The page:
There used to be a lot of speculation that Apple (NASDAQ: AAPL) would one day move at least some of its A-series applications processor production to Intel (NASDAQ: INTC). Apple originally relied on Samsung (NASDAQOTH: SSNLF) to build its custom-designed chips, but has, in recent product generations, moved over to contract chip-manufacturing specialist Taiwan Semiconductor Manufacturing Company (NYSE: TSM).
Indeed, TSMC manufactures Apple's current A10 Fusion chip and is expected to manufacture Apple's upcoming A11 Fusion chip, as well.
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In hindsight, Apple seems to have dodged a rather serious bullet by not relying on Intel to build its chips. Here's why.
Betting on Intel 10nm would've meant disaster
Had Apple bet on Intel's 10nm technology for the upcoming A11 Fusion chip -- which Intel continues to publicly claim is about a generation ahead of competing 10nm technologies -- it would be in a world of hurt right now. TSMC has been cranking out chips for Apple -- as well as others, like MediaTek and Huawei -- using its 10nm technology for months now. TSMC will need to deliver tens of millions of units to help Apple meet what could be insatiable demand for the latter's upcoming new iPhone models.
Intel, on the other hand, has seen its schedule for 10nm production continue to slip. In late 2013, Intel told investors that its 10nm technology would be production ready by the end of 2015. After many delays, Intel is now hoping to get this technology into volume production sometime in the second half of 2017, and doesn't expect volume shipments of its lead product -- known as Cannon Lake -- to occur until the first half of 2018.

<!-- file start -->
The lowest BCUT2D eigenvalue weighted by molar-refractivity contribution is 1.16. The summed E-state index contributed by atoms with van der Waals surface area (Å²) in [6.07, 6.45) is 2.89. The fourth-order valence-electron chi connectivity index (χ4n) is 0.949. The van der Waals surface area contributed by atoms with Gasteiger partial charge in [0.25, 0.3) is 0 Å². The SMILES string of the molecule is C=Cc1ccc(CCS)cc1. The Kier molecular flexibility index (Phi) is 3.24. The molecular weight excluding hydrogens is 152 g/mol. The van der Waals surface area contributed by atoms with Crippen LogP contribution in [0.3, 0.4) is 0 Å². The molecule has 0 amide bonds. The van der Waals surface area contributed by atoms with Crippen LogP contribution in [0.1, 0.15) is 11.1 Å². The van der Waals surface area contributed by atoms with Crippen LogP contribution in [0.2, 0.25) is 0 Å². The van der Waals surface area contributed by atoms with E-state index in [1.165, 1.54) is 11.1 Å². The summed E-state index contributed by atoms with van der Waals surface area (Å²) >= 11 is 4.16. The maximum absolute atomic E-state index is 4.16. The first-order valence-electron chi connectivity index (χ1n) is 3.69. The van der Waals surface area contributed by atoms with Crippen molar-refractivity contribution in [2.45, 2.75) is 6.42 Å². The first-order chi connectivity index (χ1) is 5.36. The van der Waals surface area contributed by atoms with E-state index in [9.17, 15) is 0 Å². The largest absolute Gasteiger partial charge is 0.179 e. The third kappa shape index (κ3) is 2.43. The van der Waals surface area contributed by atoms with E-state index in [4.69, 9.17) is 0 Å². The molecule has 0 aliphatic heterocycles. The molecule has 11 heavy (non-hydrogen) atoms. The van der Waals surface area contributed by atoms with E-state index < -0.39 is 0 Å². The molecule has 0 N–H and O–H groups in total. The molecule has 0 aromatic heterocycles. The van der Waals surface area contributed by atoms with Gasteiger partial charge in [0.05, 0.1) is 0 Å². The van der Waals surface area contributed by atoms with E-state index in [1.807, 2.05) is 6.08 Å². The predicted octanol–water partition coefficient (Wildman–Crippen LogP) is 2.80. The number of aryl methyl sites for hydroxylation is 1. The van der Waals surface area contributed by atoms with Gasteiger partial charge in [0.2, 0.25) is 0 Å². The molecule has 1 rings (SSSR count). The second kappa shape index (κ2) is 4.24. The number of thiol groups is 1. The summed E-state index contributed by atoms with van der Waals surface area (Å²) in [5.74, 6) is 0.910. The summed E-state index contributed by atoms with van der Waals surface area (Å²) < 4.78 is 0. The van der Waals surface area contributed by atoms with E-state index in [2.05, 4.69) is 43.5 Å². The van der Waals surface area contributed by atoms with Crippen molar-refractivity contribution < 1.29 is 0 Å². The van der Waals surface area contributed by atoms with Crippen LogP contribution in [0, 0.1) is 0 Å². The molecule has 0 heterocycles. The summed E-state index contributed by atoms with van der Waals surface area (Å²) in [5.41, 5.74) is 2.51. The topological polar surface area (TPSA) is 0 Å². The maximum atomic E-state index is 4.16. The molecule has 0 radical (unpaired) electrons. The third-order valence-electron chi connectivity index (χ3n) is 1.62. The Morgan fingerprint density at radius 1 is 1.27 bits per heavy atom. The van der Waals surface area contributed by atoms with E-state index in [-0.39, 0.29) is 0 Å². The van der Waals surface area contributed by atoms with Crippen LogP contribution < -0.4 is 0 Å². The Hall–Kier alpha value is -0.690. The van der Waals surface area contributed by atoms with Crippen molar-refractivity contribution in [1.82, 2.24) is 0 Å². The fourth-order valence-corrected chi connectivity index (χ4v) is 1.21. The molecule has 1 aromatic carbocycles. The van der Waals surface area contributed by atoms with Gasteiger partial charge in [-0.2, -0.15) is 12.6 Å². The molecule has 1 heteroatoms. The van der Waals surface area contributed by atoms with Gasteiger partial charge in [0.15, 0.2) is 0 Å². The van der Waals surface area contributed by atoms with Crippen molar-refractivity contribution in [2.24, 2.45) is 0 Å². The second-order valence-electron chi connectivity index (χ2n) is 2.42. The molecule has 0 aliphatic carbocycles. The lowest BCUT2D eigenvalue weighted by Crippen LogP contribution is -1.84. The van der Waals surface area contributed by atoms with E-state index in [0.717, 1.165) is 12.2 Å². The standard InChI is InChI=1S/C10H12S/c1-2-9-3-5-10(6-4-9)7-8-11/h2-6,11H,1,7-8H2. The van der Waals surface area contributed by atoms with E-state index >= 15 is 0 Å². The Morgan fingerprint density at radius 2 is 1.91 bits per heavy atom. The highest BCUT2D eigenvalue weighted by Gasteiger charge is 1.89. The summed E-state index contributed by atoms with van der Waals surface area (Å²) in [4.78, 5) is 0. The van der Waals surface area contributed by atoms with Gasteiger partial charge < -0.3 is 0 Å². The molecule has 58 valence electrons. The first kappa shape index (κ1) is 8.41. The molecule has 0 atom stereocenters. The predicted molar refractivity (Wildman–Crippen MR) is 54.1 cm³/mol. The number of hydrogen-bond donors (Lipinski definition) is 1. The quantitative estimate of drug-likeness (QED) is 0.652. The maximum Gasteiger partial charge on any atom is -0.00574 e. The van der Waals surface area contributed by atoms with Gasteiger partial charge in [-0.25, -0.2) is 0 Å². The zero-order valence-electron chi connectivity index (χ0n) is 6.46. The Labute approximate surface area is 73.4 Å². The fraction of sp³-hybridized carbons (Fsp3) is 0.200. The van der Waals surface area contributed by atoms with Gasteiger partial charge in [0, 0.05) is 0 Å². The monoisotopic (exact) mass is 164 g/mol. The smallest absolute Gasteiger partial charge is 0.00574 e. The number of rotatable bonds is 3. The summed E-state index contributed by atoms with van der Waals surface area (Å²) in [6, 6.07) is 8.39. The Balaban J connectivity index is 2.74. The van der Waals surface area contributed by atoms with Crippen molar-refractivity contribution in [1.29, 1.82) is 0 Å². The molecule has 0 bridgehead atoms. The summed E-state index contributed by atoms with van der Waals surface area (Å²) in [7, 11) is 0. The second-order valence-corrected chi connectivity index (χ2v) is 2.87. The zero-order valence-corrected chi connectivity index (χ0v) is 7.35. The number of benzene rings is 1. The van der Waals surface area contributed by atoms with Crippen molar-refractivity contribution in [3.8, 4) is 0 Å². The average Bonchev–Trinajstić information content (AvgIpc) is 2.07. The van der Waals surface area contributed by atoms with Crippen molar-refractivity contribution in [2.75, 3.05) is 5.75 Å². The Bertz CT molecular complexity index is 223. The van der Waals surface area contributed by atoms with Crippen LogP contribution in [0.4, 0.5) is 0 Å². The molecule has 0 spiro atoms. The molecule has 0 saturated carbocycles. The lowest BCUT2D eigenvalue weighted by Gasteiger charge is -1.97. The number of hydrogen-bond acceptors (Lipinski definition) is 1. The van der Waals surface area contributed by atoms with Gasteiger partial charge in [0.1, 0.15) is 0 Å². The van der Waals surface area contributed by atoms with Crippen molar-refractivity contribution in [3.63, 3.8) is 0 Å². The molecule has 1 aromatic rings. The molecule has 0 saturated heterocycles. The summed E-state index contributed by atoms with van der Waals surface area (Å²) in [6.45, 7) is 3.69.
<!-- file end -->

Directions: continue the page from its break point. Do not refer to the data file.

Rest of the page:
You can see how this would've been a problem for Apple, right? If Apple had chosen Intel 10nm technology for the upcoming A11 Fusion, it would probably have needed to delay the introduction of its new iPhone models, wreaking serious havoc on its business.
Now, Apple could have conceivably chosen Intel's 14nm technology for the A11 Fusion, which Intel claims is "comparable" to the 10nm technologies from TSMC and Samsung. The reality is, however, that Intel's 14nm technology just isn't as dense as either of the 10nm technologies.
This would've meant that, in a best-case scenario, Apple would've been able to cram the same feature set into the A11 Fusion using Intel's 14nm technology as it ultimately did with TSMC's 10nm technology, but the chip size would've been appreciably larger, potentially driving Apple's costs up.
Neither situation would've been particularly good.
This shows why Intel will fail in foundry
At the end of the day, Intel can, in all the pretty PowerPoint slides that it would like, talk about how it has a leadership position compared to its competitors. The reality, however, is that a company like Apple would be negligent to tie the fate of an iPhone product cycle to Intel's ability to get next-generation chip-manufacturing technology into mass production.
Both TSMC and Samsung have shown, time and time again, that they can ramp tough new technologies into mass production at predictable cadences. That's why any company that builds products for which delays are unacceptable should -- and likely will -- avoid Intel's contract chip manufacturing arm -- at least until Intel gets its act together with respect to chip-manufacturing technology.
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